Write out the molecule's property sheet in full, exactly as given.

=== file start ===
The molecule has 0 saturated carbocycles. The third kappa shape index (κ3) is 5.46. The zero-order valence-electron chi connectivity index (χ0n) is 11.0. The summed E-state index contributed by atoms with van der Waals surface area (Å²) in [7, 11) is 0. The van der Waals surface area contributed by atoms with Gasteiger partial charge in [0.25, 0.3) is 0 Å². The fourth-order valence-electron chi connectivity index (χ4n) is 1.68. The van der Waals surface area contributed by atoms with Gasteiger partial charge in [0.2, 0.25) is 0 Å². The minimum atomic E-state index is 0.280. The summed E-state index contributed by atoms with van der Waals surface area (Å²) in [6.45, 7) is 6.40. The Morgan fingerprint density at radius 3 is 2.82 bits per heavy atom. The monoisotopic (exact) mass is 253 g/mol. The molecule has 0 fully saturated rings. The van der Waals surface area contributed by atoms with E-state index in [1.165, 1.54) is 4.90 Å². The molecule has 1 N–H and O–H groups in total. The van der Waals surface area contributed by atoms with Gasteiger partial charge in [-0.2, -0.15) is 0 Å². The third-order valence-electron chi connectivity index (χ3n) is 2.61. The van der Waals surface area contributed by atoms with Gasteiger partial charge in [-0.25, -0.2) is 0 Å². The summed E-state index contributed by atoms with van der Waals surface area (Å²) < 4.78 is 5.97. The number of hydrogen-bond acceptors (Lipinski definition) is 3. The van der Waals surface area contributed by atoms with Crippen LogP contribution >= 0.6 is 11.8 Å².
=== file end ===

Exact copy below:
The molecule has 0 saturated carbocycles. The third kappa shape index (κ3) is 5.46. The zero-order valence-electron chi connectivity index (χ0n) is 11.0. The summed E-state index contributed by atoms with van der Waals surface area (Å²) in [7, 11) is 0. The van der Waals surface area contributed by atoms with Gasteiger partial charge in [0.25, 0.3) is 0 Å². The fourth-order valence-electron chi connectivity index (χ4n) is 1.68. The van der Waals surface area contributed by atoms with Gasteiger partial charge in [0.2, 0.25) is 0 Å². The minimum atomic E-state index is 0.280. The summed E-state index contributed by atoms with van der Waals surface area (Å²) in [6.45, 7) is 6.40. The Morgan fingerprint density at radius 3 is 2.82 bits per heavy atom. The monoisotopic (exact) mass is 253 g/mol. The molecule has 0 fully saturated rings. The van der Waals surface area contributed by atoms with E-state index in [1.165, 1.54) is 4.90 Å². The molecule has 1 N–H and O–H groups in total. The van der Waals surface area contributed by atoms with Gasteiger partial charge in [-0.2, -0.15) is 0 Å². The third-order valence-electron chi connectivity index (χ3n) is 2.61. The van der Waals surface area contributed by atoms with Gasteiger partial charge in [-0.25, -0.2) is 0 Å². The summed E-state index contributed by atoms with van der Waals surface area (Å²) < 4.78 is 5.97. The number of hydrogen-bond acceptors (Lipinski definition) is 3. The van der Waals surface area contributed by atoms with Crippen LogP contribution >= 0.6 is 11.8 Å².